I shared the music on my iPod with him. The Beatles. Dave Matthews. U2. Songs he’d never heard before. He’d never seen the ocean, was amazed that in parts of America people could go to the beach practically whenever they wanted. I wanted to take him there, to show him a world of possibilities, of hope.
I was the hyper one, always on. He was calm, easygoing. But the danger he faced was never far from his mind.
“Last year an interpreter was seized by the Taliban while riding a bus,” he told me one night. “They castrated him, cut off his head and disemboweled him. They sent the pieces to his family and the other interpreters.”
When my eight-month deployment was over, Janis came to see me off. I threw my arms around him. “Janis, you are my brother,” I said. “I won’t forget about you. I’m going to get you and your family out of here. To America. I promise.”
“Okay,” he said. “I look forward to that day.” I watched him walk away through the streets of Kabul, a bulky leather coat his only protection.
I came back to the United States frustrated at leaving a job unfinished. I should have brought every man in my unit home, but I’d had to leave behind the one I was closest to. My interpreter, my friend, my brother.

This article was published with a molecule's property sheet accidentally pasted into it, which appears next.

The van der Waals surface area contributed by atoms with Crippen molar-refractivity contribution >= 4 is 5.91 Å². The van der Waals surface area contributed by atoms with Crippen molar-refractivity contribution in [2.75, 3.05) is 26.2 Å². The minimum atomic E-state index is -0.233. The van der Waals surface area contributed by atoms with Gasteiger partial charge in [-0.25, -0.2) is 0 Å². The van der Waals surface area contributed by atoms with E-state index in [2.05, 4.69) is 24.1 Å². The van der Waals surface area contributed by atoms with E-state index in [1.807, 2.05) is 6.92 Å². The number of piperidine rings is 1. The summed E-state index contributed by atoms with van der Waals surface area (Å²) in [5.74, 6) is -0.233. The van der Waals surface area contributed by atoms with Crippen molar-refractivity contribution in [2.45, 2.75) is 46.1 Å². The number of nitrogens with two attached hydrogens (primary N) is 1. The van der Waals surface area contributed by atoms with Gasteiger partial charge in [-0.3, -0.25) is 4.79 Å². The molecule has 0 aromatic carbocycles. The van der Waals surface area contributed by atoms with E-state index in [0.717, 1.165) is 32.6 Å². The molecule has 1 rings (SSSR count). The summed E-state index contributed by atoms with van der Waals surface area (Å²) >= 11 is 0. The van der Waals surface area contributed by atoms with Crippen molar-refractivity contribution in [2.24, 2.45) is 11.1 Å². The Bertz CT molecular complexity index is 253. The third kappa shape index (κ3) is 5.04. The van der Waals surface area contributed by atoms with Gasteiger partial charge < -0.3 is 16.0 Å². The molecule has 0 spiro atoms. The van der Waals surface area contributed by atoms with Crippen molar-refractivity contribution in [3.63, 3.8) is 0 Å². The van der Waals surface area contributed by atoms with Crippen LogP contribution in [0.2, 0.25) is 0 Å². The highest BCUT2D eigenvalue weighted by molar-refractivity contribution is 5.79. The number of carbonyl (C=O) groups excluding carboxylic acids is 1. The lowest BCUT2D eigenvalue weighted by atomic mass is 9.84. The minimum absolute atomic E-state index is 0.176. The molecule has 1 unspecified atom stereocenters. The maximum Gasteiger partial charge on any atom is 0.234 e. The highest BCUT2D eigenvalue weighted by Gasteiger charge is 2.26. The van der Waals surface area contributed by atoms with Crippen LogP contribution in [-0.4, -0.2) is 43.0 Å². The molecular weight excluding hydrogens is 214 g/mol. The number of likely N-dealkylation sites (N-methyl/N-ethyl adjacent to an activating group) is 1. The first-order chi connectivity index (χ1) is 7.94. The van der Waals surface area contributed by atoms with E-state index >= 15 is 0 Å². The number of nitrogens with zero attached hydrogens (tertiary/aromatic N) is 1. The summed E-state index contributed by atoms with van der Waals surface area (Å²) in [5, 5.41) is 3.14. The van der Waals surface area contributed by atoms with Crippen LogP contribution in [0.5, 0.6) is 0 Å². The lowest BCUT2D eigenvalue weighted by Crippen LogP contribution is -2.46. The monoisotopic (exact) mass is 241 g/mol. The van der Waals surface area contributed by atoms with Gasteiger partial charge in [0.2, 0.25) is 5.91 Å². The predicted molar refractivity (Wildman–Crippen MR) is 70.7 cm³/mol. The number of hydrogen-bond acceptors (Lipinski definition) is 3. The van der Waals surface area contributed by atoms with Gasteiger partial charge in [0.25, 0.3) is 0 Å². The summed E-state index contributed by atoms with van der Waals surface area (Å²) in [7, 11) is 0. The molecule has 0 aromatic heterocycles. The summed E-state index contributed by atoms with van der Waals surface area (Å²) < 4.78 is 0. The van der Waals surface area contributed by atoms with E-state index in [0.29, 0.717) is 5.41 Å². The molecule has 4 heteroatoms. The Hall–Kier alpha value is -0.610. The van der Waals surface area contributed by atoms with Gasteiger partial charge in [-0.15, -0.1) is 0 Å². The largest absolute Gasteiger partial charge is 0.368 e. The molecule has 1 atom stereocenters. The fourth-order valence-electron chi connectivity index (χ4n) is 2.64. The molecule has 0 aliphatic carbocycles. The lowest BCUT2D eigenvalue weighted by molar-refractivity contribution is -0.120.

I wanted to do something to make the world a better place. I got a job with a green-energy company. Meaningful work, but still there was something missing.
Janis and I stayed in touch through Facebook. I worried constantly about his safety, what he’d told me about the murdered interpreter haunting me. The U.S. military was closing bases, bringing troops home.
In 2011, he messaged me that he was applying for visas for himself, his wife and their two children. At last!
I knew it wouldn’t be easy. Sixteen different agencies had to approve the application, certifying that he wasn’t a security threat. He had to prove his family was in danger. I felt responsible for him. I made countless calls, to State Department officials, congressmen, the news media.
I enlisted my family and friends, the guys I’d served with. Even started an online petition that garnered more than 100,000 signatures. Still there was no word. For more than two years.
Finally, in early September 2013, he was approved. It seemed like a miracle. He sold his house. Quit his job at the base in Kabul.
Every night he and his family moved to another friend’s home, trying to stay one step ahead of the Taliban. Waiting for news of his flight arrangements from the U.S. government. Still, I thought the hard part was over.
Then, one Saturday in late September, I woke at 2:00 a.m. to my cell phone pinging. I grabbed it. Opened my Facebook app. There was a message.